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What can we do if a colleague emits a strong odour? Add to ...

Question: We need guidance regarding a recent hire. The person constantly has bad breath, a strong body odour and smelly feet. She was hired to meet with my clients, but I can’t expose them to this. Over the past three months, we have had to deal with it every day and realize it’s not an occasional thing. We simply don’t know how to address this without crossing any lines – legal or otherwise. What are our rights, without crossing any barriers?

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Answer: Some of the causes of the odour could be protected under human rights laws, such as disability, which means discipline or dismissal is prohibited unless you can show she cannot perform the job you hired her for because of the smell. If the smell is because of poor hygiene, then you have more options and can treat this as any other form of non-compliance with the company’s expectations.

Can my company pick and choose whom to fire?

Question: I work for a major oil company and have been recently told that I will be laid off soon because they have changed the requirements so that a trade would be mandatory to continue in my position. There are “exceptions” to the rule apparently, as two people in the same role as I am have been told they will be able to continue on although they do not have a trade either. One is a family member of a manager in the company. Can the company do this?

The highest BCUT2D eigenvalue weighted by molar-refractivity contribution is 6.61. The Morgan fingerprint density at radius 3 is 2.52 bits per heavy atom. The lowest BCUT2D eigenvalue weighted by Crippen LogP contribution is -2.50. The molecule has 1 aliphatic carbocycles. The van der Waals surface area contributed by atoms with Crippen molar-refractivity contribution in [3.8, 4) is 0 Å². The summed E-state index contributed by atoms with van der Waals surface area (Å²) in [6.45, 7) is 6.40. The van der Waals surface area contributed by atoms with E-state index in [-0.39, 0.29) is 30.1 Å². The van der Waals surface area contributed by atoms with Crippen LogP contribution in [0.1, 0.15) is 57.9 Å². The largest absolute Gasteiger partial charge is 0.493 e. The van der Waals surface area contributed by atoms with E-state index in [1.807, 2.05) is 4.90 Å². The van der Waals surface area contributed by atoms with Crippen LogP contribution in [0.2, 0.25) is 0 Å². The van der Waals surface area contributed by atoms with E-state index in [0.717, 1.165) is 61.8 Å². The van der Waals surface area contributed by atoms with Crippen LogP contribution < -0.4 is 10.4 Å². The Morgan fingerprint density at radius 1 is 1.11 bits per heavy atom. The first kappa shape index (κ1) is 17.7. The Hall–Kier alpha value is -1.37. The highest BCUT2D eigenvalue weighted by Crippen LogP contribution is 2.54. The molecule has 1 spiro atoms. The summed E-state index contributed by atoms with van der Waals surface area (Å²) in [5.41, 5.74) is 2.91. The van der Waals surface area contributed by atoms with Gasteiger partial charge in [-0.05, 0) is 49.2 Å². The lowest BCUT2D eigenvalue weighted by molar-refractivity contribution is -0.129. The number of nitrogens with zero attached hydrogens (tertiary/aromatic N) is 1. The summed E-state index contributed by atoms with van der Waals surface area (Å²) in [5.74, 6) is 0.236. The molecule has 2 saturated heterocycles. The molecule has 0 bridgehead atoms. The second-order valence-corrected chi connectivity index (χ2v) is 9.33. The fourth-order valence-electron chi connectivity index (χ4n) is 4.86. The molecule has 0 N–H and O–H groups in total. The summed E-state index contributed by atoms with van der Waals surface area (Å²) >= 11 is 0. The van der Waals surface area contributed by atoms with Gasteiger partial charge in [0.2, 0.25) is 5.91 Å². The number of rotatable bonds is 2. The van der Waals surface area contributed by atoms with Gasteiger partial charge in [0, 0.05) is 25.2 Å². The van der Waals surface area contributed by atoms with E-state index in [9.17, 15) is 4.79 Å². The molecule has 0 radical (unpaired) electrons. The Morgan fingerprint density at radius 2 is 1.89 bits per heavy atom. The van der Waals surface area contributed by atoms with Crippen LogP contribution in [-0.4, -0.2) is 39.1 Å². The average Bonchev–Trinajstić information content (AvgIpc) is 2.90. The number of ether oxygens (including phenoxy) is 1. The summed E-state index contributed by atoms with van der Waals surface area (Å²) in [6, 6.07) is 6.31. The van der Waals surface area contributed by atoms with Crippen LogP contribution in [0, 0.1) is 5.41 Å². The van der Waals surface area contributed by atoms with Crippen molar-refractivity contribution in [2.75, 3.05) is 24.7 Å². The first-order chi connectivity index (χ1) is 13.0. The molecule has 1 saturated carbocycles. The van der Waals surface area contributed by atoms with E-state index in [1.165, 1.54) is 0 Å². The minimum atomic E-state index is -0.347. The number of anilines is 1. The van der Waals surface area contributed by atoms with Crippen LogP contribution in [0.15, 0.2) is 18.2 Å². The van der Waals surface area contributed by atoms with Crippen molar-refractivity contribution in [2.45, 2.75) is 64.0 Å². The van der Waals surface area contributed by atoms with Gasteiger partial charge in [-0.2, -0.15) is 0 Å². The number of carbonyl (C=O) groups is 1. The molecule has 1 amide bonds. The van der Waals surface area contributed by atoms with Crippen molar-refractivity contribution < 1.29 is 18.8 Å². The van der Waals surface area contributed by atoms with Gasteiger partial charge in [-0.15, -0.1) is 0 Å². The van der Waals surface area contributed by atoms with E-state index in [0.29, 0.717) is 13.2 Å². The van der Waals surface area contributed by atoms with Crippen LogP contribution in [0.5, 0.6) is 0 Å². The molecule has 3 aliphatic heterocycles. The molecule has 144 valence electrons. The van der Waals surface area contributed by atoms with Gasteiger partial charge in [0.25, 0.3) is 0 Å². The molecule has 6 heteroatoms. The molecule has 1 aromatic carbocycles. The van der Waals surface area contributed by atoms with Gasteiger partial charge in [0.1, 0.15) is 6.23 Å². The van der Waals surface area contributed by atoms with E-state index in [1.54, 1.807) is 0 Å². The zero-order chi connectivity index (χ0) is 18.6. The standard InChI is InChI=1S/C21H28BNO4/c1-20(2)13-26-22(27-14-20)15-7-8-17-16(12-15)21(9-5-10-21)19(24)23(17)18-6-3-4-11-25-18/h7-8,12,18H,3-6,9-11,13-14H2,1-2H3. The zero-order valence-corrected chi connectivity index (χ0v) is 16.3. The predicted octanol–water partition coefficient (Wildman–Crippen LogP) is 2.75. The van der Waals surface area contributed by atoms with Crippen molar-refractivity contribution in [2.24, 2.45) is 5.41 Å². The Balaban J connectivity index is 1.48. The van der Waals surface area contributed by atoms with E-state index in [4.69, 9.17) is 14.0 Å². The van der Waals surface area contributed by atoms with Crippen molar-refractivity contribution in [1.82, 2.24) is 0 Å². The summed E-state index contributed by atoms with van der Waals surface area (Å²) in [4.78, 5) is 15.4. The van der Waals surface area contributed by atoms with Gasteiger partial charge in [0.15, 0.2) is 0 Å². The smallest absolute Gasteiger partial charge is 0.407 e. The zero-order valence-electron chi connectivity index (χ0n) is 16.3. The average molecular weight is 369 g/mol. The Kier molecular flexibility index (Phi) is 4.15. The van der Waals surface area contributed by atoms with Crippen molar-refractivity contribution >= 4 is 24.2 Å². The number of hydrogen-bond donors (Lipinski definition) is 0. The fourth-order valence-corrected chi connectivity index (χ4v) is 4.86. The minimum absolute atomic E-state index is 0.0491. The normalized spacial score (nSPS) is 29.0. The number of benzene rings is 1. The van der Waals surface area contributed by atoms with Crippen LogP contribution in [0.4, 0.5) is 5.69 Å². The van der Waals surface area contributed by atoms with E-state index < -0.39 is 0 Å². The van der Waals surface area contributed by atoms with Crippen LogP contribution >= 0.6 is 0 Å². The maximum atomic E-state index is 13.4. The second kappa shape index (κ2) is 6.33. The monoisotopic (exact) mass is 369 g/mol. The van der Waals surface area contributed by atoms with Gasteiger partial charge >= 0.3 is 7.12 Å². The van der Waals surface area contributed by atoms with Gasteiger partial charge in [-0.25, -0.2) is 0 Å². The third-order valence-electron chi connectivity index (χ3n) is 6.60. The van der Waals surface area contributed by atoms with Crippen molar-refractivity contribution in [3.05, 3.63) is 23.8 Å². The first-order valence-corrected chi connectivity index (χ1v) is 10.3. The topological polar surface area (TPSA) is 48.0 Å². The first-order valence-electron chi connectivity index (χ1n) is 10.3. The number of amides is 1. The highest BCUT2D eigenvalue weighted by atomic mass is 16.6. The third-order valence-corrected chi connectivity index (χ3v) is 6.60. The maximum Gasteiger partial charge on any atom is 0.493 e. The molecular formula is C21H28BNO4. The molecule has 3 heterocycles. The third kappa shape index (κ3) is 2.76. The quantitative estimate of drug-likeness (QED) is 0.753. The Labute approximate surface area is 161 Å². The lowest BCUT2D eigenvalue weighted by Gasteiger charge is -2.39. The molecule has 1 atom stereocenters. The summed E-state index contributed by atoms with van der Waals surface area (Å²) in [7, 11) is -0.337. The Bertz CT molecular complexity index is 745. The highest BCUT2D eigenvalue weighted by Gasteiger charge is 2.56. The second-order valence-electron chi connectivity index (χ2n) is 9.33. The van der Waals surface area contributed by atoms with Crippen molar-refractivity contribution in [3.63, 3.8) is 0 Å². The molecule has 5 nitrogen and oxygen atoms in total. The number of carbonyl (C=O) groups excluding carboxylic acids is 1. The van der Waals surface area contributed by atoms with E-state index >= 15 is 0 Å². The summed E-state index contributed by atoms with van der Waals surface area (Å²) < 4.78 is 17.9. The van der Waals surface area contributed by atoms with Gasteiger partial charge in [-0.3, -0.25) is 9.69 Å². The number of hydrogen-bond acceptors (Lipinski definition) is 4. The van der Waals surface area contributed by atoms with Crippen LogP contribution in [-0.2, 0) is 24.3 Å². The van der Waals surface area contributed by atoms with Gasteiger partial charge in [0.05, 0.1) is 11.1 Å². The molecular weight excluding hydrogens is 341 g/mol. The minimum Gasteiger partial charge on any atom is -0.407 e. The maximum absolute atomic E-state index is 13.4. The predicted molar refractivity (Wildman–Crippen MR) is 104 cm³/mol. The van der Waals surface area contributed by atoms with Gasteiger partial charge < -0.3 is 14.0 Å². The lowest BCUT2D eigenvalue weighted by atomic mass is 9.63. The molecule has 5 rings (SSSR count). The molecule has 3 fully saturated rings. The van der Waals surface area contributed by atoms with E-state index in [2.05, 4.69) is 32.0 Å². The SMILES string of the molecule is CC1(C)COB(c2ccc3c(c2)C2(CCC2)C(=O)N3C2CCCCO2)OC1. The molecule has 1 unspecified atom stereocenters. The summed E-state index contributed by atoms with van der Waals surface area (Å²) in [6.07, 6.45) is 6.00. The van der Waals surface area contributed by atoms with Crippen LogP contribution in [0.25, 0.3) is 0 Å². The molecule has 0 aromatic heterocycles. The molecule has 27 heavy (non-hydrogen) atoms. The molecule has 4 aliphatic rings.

Answer: Yes. The company can terminate you for any reason except for discrimination on human rights grounds and it does not matter if the company picks and chooses who it terminates and on what basis it made that decision. The only issue is whether or not your severance package is fair.

Is my severance reasonable?

Question: I was working under a 31/2-year contract with a municipal government. That contract was terminated without warning 11/2 years in, due to a reorganization. I was given two weeks’ salary in lieu of notice. My position was mid-level, paying $70,000 annually. They extended my family benefits for four weeks after I asked. Does this severance seem reasonable? I don’t think it’s likely that I can find a new job in two weeks. I did not have to sign anything at dismissal. Does it make sense to pursue additional compensation?

Answer: Depending on your age, you could easily be entitled to two to four months of severance, not two weeks. The test to determine what you are owed is based predominately on your age, tenure and precedents for similar situations. Also, depending on the wording of the contract, you might even be entitled to the entire two years’ pay remaining on the original contract term. If a contract is for a fixed-term, then it cannot be terminated early without paying the remaining amount, unless there is contractual language that permits exactly that.

Daniel A. Lublin is a partner at Whitten & Lublin, employment and labour lawyers. E-mail:Dan@canadaemploymentlawyer.com

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